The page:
General Electric Co. said that its financial services units do not need to raise external capital, and that its consumer finance division, GE Money, has "adequate reserves."

The finance units, collectively known as GE Capital, generated $5.2 billion of profits in the first half, GE said in a memo posted on its Web site Sunday to reassure investors about "extraordinary market conditions."

The Fairfield, Conn., company got about half its profits and sales from finance-related businesses last year. It said it continues to have an "unwavering commitment" to maintaining its triple-A credit ratings from Moody's Investors Service Inc. and Standard & Poor's Corp.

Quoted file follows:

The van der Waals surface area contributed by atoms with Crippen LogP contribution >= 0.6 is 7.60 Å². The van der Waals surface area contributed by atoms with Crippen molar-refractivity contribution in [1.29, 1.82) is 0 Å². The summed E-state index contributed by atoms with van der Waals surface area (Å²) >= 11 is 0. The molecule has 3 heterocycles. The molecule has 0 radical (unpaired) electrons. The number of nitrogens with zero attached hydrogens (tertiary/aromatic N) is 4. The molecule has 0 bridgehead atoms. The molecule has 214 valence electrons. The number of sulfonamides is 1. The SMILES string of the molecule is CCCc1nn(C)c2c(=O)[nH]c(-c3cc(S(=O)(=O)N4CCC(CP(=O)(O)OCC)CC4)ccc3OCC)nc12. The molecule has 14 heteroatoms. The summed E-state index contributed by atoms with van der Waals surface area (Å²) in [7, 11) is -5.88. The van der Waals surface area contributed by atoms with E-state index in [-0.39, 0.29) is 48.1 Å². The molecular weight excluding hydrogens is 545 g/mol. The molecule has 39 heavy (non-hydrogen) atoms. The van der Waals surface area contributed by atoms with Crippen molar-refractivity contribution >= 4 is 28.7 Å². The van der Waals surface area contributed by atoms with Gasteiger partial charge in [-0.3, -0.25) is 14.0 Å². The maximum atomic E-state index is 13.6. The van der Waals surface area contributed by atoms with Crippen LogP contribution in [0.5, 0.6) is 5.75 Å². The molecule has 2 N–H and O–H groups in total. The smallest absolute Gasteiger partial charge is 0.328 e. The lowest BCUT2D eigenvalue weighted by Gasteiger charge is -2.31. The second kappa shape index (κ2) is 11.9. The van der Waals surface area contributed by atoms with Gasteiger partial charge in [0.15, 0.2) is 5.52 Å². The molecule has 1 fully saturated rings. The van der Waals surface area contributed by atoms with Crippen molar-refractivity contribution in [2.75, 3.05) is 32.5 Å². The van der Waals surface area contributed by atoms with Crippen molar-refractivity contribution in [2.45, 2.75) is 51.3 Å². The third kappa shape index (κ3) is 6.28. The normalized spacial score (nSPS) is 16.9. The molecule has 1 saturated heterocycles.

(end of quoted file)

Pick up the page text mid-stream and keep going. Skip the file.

GE Money is "adequately reserved" for delinquencies, which reached 5.92% in the second quarter, equaling a December 2002 high, the memo said. GE will increase allowances for losses if delinquencies rise.

All of the unit's residential mortgages are outside the United States; GE sold its WMC Mortgage last year.

Jeffrey Immelt, the parent company's chief executive officer, plans to reduce GE Money by about half through divestitures. In the second quarter the unit's profits fell 9% on higher writeoffs and delinquency rates.

Several analysts, including Nicholas Heymann at Sterne, Agee & Leach Inc., said last week that because of the financial turmoil, Mr. Immelt's plans to dispose of his company's North American private-label credit card unit may be stalled next year.

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